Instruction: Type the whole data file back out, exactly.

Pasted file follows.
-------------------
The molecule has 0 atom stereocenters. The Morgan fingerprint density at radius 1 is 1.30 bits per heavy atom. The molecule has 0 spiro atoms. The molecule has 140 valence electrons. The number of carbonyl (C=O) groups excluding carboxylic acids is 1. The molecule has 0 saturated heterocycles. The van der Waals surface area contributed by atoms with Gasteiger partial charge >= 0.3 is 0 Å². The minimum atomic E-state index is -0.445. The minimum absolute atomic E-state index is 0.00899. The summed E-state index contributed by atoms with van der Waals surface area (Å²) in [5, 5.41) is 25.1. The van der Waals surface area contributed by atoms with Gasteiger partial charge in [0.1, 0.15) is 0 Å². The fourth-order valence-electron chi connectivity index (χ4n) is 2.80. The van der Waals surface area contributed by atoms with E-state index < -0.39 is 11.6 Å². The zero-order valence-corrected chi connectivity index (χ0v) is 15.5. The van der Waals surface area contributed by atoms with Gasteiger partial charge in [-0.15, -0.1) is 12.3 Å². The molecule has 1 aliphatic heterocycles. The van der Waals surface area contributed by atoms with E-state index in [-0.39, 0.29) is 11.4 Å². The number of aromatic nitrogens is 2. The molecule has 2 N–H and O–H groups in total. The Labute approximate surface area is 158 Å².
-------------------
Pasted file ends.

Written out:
The molecule has 0 atom stereocenters. The Morgan fingerprint density at radius 1 is 1.30 bits per heavy atom. The molecule has 0 spiro atoms. The molecule has 140 valence electrons. The number of carbonyl (C=O) groups excluding carboxylic acids is 1. The molecule has 0 saturated heterocycles. The van der Waals surface area contributed by atoms with Gasteiger partial charge >= 0.3 is 0 Å². The minimum atomic E-state index is -0.445. The minimum absolute atomic E-state index is 0.00899. The summed E-state index contributed by atoms with van der Waals surface area (Å²) in [5, 5.41) is 25.1. The van der Waals surface area contributed by atoms with Gasteiger partial charge in [0.1, 0.15) is 0 Å². The fourth-order valence-electron chi connectivity index (χ4n) is 2.80. The van der Waals surface area contributed by atoms with E-state index < -0.39 is 11.6 Å². The zero-order valence-corrected chi connectivity index (χ0v) is 15.5. The van der Waals surface area contributed by atoms with Gasteiger partial charge in [-0.15, -0.1) is 12.3 Å². The molecule has 1 aliphatic heterocycles. The van der Waals surface area contributed by atoms with E-state index in [-0.39, 0.29) is 11.4 Å². The number of aromatic nitrogens is 2. The molecule has 2 N–H and O–H groups in total. The Labute approximate surface area is 158 Å².